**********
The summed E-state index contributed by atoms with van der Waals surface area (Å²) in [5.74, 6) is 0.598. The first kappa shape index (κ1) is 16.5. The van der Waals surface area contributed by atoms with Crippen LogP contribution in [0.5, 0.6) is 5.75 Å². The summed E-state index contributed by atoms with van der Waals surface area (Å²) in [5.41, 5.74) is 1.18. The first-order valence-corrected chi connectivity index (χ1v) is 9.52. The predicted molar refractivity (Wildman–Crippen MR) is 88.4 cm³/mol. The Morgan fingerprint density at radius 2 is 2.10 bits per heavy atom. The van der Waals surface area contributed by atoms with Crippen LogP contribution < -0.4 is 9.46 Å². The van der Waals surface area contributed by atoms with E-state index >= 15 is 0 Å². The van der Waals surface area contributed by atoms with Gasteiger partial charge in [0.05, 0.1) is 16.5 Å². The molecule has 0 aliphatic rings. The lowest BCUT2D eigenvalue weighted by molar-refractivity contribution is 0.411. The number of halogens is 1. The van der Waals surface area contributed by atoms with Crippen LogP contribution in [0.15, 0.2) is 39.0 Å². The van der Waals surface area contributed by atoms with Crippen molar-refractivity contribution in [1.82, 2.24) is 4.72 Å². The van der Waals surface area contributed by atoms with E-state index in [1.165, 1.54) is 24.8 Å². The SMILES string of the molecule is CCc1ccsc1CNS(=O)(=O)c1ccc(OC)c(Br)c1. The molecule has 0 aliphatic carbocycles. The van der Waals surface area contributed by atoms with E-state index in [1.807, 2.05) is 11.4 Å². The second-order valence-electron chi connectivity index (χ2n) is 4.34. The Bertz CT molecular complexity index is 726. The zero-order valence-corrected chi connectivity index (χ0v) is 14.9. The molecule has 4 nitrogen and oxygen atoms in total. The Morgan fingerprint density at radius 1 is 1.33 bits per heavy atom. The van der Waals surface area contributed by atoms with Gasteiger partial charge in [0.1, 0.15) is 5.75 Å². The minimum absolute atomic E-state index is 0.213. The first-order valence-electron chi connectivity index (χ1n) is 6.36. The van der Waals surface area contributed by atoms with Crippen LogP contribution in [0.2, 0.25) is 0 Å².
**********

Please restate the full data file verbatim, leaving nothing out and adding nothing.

The summed E-state index contributed by atoms with van der Waals surface area (Å²) in [5.74, 6) is 0.598. The first kappa shape index (κ1) is 16.5. The van der Waals surface area contributed by atoms with Crippen LogP contribution in [0.5, 0.6) is 5.75 Å². The summed E-state index contributed by atoms with van der Waals surface area (Å²) in [5.41, 5.74) is 1.18. The first-order valence-corrected chi connectivity index (χ1v) is 9.52. The predicted molar refractivity (Wildman–Crippen MR) is 88.4 cm³/mol. The Morgan fingerprint density at radius 2 is 2.10 bits per heavy atom. The van der Waals surface area contributed by atoms with Crippen LogP contribution < -0.4 is 9.46 Å². The van der Waals surface area contributed by atoms with E-state index >= 15 is 0 Å². The van der Waals surface area contributed by atoms with Gasteiger partial charge in [0.05, 0.1) is 16.5 Å². The molecule has 0 aliphatic rings. The lowest BCUT2D eigenvalue weighted by molar-refractivity contribution is 0.411. The number of halogens is 1. The van der Waals surface area contributed by atoms with Crippen LogP contribution in [0.15, 0.2) is 39.0 Å². The van der Waals surface area contributed by atoms with Crippen molar-refractivity contribution in [1.82, 2.24) is 4.72 Å². The van der Waals surface area contributed by atoms with E-state index in [1.165, 1.54) is 24.8 Å². The SMILES string of the molecule is CCc1ccsc1CNS(=O)(=O)c1ccc(OC)c(Br)c1. The molecule has 0 aliphatic carbocycles. The van der Waals surface area contributed by atoms with E-state index in [1.807, 2.05) is 11.4 Å². The second-order valence-electron chi connectivity index (χ2n) is 4.34. The Bertz CT molecular complexity index is 726. The zero-order valence-corrected chi connectivity index (χ0v) is 14.9. The molecule has 4 nitrogen and oxygen atoms in total. The Morgan fingerprint density at radius 1 is 1.33 bits per heavy atom. The van der Waals surface area contributed by atoms with Gasteiger partial charge in [0.1, 0.15) is 5.75 Å². The minimum absolute atomic E-state index is 0.213. The first-order valence-electron chi connectivity index (χ1n) is 6.36. The van der Waals surface area contributed by atoms with Crippen LogP contribution in [0.2, 0.25) is 0 Å².